Members of ASB pour lemonade, orange juice, and fruit punch for students participating in waste-free week. "Originally, we only bought a little bit of juice and after seeing how much participation we had on Wednesday, I went out and bought more juice," said Melina Dimick, a senior in ASB. (Hanna Kryhina)
Members of ASB pour lemonade, orange juice, and fruit punch for students participating in waste-free week. "Originally, we only bought a little bit of juice and after seeing how much participation we had on Wednesday, I went out and bought more juice," said Melina Dimick, a senior in ASB.

Hanna Kryhina

ASB’s waste-free week reduces excess disposables

Members+of+ASB+pour+lemonade%2C+orange+juice%2C+and+fruit+punch+for+students+participating+in+waste-free+week.+%22Originally%2C+we+only+bought+a+little+bit+of+juice+and+after+seeing+how+much+participation+we+had+on+Wednesday%2C+I+went+out+and+bought+more+juice%2C%22+said+Melina+Dimick%2C+a+senior+in+ASB.

Hanna Kryhina

Members of ASB pour lemonade, orange juice, and fruit punch for students participating in waste-free week. "Originally, we only bought a little bit of juice and after seeing how much participation we had on Wednesday, I went out and bought more juice," said Melina Dimick, a senior in ASB.

Free hot chocolate. Free juice. Free popcorn. 

That’s right. Free. If you bring a reusable container.

During waste-free week, the Spirit commission of Carlmont’s Associated Student Body (ASB) gave out free snacks and beverages to students who brought reusable containers and charged $1 to those who didn’t.

According to Jackson Tam, facilitator of the Finance commission, the Spirit commission used money from their commission budget to pay for the free popcorn and drinks. At the beginning of the year, ASB distributes its funds to each commission in ASB, and students fundraise if they need funds throughout the year.

“The goal was to spread environmental awareness while also giving something to the students,” said Melina Dimick, the facilitator of the Spirit commission. “You can have free hot chocolate if you bring your own mug, and if you still want hot chocolate but you don’t happen to have a mug, you can buy a paper cup for $1.”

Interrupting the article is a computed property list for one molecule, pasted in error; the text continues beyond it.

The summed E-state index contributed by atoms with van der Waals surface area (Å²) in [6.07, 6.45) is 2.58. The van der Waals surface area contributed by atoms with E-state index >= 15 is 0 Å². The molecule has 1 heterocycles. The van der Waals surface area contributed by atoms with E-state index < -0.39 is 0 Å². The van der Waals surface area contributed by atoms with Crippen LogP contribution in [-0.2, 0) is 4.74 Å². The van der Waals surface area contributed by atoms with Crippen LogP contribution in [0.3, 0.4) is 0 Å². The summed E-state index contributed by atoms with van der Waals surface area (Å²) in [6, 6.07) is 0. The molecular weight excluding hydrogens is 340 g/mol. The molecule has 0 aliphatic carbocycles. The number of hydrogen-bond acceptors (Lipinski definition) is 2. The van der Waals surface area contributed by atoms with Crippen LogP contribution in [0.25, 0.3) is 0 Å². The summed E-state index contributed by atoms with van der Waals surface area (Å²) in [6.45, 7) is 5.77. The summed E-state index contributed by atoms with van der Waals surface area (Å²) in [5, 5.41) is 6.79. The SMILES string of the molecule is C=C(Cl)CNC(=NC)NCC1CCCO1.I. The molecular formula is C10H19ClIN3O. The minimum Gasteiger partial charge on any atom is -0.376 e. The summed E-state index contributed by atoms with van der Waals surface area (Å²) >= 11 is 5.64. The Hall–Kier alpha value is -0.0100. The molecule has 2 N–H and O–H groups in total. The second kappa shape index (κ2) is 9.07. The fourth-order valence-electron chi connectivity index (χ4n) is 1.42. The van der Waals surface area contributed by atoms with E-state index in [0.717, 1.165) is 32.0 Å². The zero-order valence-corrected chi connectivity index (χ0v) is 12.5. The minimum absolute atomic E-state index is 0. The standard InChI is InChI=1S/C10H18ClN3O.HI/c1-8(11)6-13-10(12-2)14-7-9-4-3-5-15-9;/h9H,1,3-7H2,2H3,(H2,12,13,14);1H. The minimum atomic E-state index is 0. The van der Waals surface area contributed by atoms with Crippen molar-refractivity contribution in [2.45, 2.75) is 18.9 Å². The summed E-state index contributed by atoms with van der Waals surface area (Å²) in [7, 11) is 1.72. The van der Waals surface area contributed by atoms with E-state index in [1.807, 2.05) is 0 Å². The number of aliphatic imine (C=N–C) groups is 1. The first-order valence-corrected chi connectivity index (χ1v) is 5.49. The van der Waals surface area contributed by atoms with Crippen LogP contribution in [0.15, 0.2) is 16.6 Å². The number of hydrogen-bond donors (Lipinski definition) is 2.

Sophia Stone, a junior, was encouraged to participate because the beverages were free. She realized that people don’t use reusable cups all the time because it’s inconvenient.  

“I think sometimes people don’t like holding their cups, and it’s easier just to get one when you’re there,” Stone said. “[We could all use] a reminder of how bad plastic is for the environment.”

Parents from the Parent Teacher Student Association (PTSA) volunteering at the Student Store haven’t noticed ASB’s waste-free week affecting sales. One parent, Jessica Mattioli, thinks it’s hard to break bad habits but has ideas to encourage environmentalism.

“If people don’t have the ability just to grab a single-use container, they will be forced to plan ahead and bring their own container,” Mattioli said. “We also need more filling stations like water filling stations … in the community.”

Dimick said that the Spirit commission is planning to have more events like this one and has created a special subcommittee in preparation for Earth Day.

“We’re going to have a couple more Waste-free Wednesdays […] leading up to Earth Day,” Dimick said. “We’re also going to have an environmental awareness photo booth and take pictures, and then make it into a video that students can watch on YouTube or their teachers will show them in class.” 

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Waste-free week encourages environmental consciousness